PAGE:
These shifts from mega forces favor investment areas like infrastructure, in our view. For example, investment in EMs related to the low-carbon transition – a mega force – will likely be lower than in developed markets due to a higher cost of capital. We think closing the financing gap offers opportunities but will require public sector reforms and private sector innovation.

Our bottom line

We see upbeat market sentiment boosting EM assets and stay overweight EM hard currency debt on still-attractive yields. We’re neutral EM stocks overall. Within that stance, we are selective and overweight Mexico and India stocks. But we are monitoring a slew of elections in key EM countries this year, including in India, Indonesia and Mexico.

Market backdrop

U.S. stocks booked another week of gains, with the S&P 500 hitting a new all-time high as earnings beats have boosted sentiment and offset higher yields. U.S. 10-year yields climbed near 4.20%, up about 25 basis points from the start of the year. We think positive risk sentiment can run for a while as markets price in robust U.S. growth, cooling inflation and Fed rate cuts. Yet we think still-elevated wage growth will push inflation back up beyond this year, preventing the Fed from cutting rates as much as markets expect. We think resurgent inflation will eventually become clearer and challenge sentiment.

We’re monitoring U.S. inflation data this week to gauge if falling goods prices will keep pushing inflation lower in 2024 as pandemic mismatches unwind. We think ongoing wage pressures in a tight U.S. labor market will put inflation on a rollercoaster beyond 2024. That’s why the Fed won’t be able to cut rates as much as the market still expects, in our view. In Europe, we look to GDP data for further signs of a divergence in growth among countries.

Week ahead

The chart shows that U.S. equities are the best performing asset year-to-date among a selected group of assets, while EM equities are the worst.

Past performance is not a reliable indicator of current or future results. Indexes are unmanaged and do not account for fees. It is not possible to invest directly in an index. Sources: BlackRock Investment Institute, with data from LSEG Datastream as of Feb. 8, 2024. Notes: The two ends of the bars show the lowest and highest returns at any point year to date, and the dots represent current year-to-date returns. Emerging market (EM), high yield and global corporate investment grade (IG) returns are denominated in U.S. dollars, and the rest in local currencies. Indexes or prices used are: spot Brent crude, ICE U.S. Dollar Index (DXY), spot gold, MSCI Emerging Markets Index, MSCI Europe Index, LSEG Datastream 10-year benchmark government bond index (U.S., Germany and Italy), Bank of America Merrill Lynch Global High Yield Index, J.P. Morgan EMBI Index, Bank of America Merrill Lynch Global Broad Corporate Index and MSCI USA Index.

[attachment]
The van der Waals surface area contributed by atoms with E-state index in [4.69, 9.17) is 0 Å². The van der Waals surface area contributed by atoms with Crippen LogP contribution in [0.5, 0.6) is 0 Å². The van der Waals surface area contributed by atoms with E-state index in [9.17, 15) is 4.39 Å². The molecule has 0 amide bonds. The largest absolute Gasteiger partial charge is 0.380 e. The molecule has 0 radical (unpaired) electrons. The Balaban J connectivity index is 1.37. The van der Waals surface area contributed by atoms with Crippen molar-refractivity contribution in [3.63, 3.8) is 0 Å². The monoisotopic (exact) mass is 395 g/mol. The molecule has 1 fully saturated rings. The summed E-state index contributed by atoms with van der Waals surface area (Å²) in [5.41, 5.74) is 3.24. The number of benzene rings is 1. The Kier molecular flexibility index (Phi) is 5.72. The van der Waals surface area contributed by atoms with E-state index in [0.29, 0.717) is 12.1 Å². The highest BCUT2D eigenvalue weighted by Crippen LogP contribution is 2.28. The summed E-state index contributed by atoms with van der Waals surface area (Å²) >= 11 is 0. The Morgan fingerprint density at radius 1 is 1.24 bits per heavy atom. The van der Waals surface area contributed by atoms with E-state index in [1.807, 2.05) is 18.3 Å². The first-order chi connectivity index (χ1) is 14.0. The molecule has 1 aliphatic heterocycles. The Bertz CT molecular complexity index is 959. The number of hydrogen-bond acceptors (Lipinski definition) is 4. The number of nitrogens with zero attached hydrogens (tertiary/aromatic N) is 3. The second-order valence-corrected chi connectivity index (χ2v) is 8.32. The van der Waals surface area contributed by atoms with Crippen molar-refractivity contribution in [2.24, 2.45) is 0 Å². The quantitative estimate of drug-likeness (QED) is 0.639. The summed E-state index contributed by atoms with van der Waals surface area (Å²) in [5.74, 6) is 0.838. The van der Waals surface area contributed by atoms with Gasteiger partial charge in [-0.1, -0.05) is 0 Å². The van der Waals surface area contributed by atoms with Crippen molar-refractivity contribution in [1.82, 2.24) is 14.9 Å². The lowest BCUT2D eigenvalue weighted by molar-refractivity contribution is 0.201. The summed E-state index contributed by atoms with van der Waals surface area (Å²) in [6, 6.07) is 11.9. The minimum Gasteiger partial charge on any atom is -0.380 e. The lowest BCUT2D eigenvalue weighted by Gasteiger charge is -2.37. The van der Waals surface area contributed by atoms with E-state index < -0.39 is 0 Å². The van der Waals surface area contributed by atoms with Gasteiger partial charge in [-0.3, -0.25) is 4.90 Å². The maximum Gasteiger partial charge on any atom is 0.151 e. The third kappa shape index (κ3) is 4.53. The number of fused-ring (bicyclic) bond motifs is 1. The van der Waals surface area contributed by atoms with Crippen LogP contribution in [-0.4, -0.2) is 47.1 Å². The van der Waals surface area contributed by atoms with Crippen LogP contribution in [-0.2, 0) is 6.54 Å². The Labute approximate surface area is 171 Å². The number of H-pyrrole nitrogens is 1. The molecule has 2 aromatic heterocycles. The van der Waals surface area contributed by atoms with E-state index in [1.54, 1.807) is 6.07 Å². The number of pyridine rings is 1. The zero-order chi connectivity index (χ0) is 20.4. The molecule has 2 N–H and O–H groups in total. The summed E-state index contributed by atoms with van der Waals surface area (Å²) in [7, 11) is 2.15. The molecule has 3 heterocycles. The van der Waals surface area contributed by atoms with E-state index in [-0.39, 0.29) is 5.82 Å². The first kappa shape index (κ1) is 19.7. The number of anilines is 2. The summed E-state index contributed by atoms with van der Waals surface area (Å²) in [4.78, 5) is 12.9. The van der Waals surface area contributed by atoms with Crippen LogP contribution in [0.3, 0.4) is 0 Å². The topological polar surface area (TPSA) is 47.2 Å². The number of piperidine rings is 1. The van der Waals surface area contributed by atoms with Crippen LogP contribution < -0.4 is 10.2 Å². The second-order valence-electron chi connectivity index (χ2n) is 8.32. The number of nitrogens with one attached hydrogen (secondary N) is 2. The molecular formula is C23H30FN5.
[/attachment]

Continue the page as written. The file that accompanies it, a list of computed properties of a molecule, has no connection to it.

Feb. 13

U.S., India CPI data

Feb. 14

Euro area GDP data; UK CPI

Feb. 15

U.S. Philly Fed index; Japan, UK GDP data

Read our past weekly market commentaries here.

Big calls

Our highest conviction views on tactical (6-12 month) and strategic (long-term) horizons, February 2024

  Reasons
Tactical  
U.S. equities Our macro view has us neutral at the benchmark level. But the AI theme and its potential to generate alpha – or above-benchmark returns – push us to be overweight overall.
Income in fixed income The income cushion bonds provide has increased across the board in a higher rate environment. We like short-term bonds and are now neutral long-term U.S. Treasuries as we see two-way risks ahead.
Geographic granularity We favor getting granular by geography and like Japan equities in DM. Within EM, we like India and Mexico as beneficiaries of mega forces even as relative valuations appear rich.
Strategic  
Private credit We think private credit is going to earn lending share as banks retreat – and at attractive returns relative to credit risk.
Inflation-linked bonds We see inflation staying closer to 3% in the new regime than policy targets, making this one of our strongest views on a strategic horizon.
Short- and medium-term bonds We overall prefer short-term bonds over the long term. That’s due to more uncertain and volatile inflation, heightened bond market volatility and weaker investor demand.

Note: Views are from a U.S. dollar perspective, February 2024. This material represents an assessment of the market environment at a specific time and is not intended to be a forecast of future events or a guarantee of future results. This information should not be relied upon by the reader as research or investment advice regarding any particular funds, strategy or security. 

Tactical granular views

Six to 12-month tactical views on selected assets vs. broad global asset classes by level of conviction, February 2024

Legend Granular

Our approach is to first determine asset allocations based on our macro outlook – and what’s in the price. The table below reflects this. It leaves aside the opportunity for alpha, or the potential to generate above-benchmark returns. The new regime is not conducive to static exposures to broad asset classes, in our view, but it is creating more space for alpha. For example, the alpha opportunity in highly efficient DM equities markets historically has been low. That’s no longer the case, we think, thanks to greater volatility, macro uncertainty and dispersion of returns. The new regime puts a premium on insights and skill, in our view.

Past performance is not a reliable indicator of current or future results. It is not possible to invest directly in an index. Note: Views are from a U.S. dollar perspective. This material represents an assessment of the market environment at a specific time and is not intended to be a forecast or guarantee of future results. This information should not be relied upon as investment advice regarding any particular fund, strategy or security.

Read our past weekly market commentaries here.

Meet the Authors

Wei Li
Global Chief Investment Strategist – BlackRock Investment Institute
Axel Christensen
Chief Investment Strategist for Latin America — BlackRock Investment Institute
Ben Powell
Chief Investment Strategist for APAC — BlackRock Investment Institute
Beata Harasim
Senior Investment Strategist — BlackRock Investment Institute